recent amendments to the U.S. Magnuson-Stevens Act. The sulfur allowance program mandates continuous emissions monitoring financed by the emitting sources.

43  

An IFQ is the right under a limited access system to harvest a specific quantity of fish. ITQs are a form of IFQs in which the rights are transferable.

44  

It is frequently suggested that new programs should be of the “cap-and-trade” type because they reduce transaction costs. Although I agree that they reduce transaction costs, it is less clear to me that cap-and-trade programs can always achieve the political will to be implemented without gaining familiarity through the more heavily controlled credit programs. My own reading of the U.S. case suggests that we would not currently have cap-and-trade programs if we had not proceeded first to implement credit programs. These served as a training ground for the various stakeholders before moving to the more flexible programs.

45  

One exception is the ITQ program used in Chilean fisheries. Here the permits are allocated by auction (Bernal and Aliaga, 1999).

46  

New users have to buy into the system, while existing users retain their traditional entitlement.

46  

In an interesting analysis of the cost and emissions savings from implementing an emissions trading system for light-duty vehicles in California, Kling (1994) finds that although the cost savings from implementing an emission trading program (holding emissions constant) would be modest (on the order of 1 percent to 10 percent), the emissions savings possibilities (holding costs constant) would be much larger (ranging from 7 percent to 65 percent).

48  

In derby fishing the harvest is landed in a relatively short period of time, creating the need for more peak capacity.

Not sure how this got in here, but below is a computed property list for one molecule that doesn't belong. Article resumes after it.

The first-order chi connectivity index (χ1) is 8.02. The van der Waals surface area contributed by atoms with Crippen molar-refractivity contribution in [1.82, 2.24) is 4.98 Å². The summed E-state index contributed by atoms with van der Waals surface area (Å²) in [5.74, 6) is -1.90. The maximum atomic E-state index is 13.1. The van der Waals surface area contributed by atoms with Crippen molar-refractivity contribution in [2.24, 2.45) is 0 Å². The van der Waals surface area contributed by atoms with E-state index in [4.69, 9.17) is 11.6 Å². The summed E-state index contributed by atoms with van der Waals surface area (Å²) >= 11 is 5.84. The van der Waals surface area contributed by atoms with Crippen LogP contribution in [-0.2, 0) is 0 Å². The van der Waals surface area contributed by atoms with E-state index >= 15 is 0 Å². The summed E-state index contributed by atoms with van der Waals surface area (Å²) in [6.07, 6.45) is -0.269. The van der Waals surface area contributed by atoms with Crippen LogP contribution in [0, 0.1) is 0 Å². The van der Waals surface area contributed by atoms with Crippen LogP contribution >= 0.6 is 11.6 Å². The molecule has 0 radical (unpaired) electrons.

49  

In many fisheries, for example, the relevant markets are global, with many different sources of supply. In air pollution the number of participants is typically quite high.

50  

An Organization For Economic Co-operation and Development review concludes, “There was very little evidence to support the hypothesis that small scale fishers would be eliminated” (National Research Council, 1999:84).

REFERENCES

Adelaja, A., J. Menzo, and B. McCay 1998 Market power, industrial organization and tradeable quotas. Review of Industrial Organization 13(5):589-601.

Anderson, L.G. 1991 A note on market power in ITQ fisheries. Journal of Environmental Economics and Management 21(2):291-296.

1994 An economic analysis of highgrading in ITQ fisheries regulation programs. Marine Resource Economics 9:189-207.

1995 Privatizing open access fisheries: Individual transferable quotas. Pp. 453-474 in The Handbook of Environmental Economics, D.W. Bromley, ed. Oxford, Eng.: Blackwell.

Annala, J.H. 1996 New Zealand’s ITQ system: Have the first eight years been a success or a failure? Reviews in Fish Biology and Fisheries 6:43-62.


Baumol, W.J., and W.E. Oates 1971 The use of standards and prices for protection of the environment. Swedish Journal of Economics 73:42-54.

1988 The Theory of Environmental Policy. Cambridge, Eng.: Cambridge University Press.

Bernal, P., and B. Aliaga 1999 ITQ’s in Chilean fisheries. In The Definition and Allocation of Use Rights in European Fisheries: Proceedings of the Second Workshop held in Brest, France, 5-7 May 1999, A. Hatcher and K. Robinson, eds. Portsmouth, Eng.: Centre for the Economics and Management of Aquatic Resources.



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